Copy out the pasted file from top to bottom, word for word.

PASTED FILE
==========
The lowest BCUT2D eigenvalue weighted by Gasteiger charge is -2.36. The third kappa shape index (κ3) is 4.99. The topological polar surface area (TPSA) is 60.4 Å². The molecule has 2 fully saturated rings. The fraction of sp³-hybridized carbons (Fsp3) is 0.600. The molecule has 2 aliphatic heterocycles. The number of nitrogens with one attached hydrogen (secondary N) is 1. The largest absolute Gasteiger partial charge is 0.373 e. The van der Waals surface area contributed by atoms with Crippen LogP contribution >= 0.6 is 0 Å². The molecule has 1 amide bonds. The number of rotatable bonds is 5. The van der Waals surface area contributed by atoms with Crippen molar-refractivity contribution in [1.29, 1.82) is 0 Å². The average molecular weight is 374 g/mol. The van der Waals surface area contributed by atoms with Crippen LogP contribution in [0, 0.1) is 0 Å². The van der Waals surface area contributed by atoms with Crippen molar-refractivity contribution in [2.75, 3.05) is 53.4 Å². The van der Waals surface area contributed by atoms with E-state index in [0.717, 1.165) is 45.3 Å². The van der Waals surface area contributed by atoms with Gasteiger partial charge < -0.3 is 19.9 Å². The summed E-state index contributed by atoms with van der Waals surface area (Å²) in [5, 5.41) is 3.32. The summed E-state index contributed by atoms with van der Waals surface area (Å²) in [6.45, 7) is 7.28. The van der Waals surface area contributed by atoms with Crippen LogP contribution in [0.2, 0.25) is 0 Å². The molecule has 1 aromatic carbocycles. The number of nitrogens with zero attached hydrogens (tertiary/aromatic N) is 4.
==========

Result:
The lowest BCUT2D eigenvalue weighted by Gasteiger charge is -2.36. The third kappa shape index (κ3) is 4.99. The topological polar surface area (TPSA) is 60.4 Å². The molecule has 2 fully saturated rings. The fraction of sp³-hybridized carbons (Fsp3) is 0.600. The molecule has 2 aliphatic heterocycles. The number of nitrogens with one attached hydrogen (secondary N) is 1. The largest absolute Gasteiger partial charge is 0.373 e. The van der Waals surface area contributed by atoms with Crippen LogP contribution >= 0.6 is 0 Å². The molecule has 1 amide bonds. The number of rotatable bonds is 5. The van der Waals surface area contributed by atoms with Crippen molar-refractivity contribution in [1.29, 1.82) is 0 Å². The average molecular weight is 374 g/mol. The van der Waals surface area contributed by atoms with Crippen LogP contribution in [0, 0.1) is 0 Å². The van der Waals surface area contributed by atoms with Crippen molar-refractivity contribution in [2.75, 3.05) is 53.4 Å². The van der Waals surface area contributed by atoms with E-state index in [0.717, 1.165) is 45.3 Å². The van der Waals surface area contributed by atoms with Gasteiger partial charge < -0.3 is 19.9 Å². The summed E-state index contributed by atoms with van der Waals surface area (Å²) in [5, 5.41) is 3.32. The summed E-state index contributed by atoms with van der Waals surface area (Å²) in [6.45, 7) is 7.28. The van der Waals surface area contributed by atoms with Crippen LogP contribution in [0.2, 0.25) is 0 Å². The molecule has 1 aromatic carbocycles. The number of nitrogens with zero attached hydrogens (tertiary/aromatic N) is 4.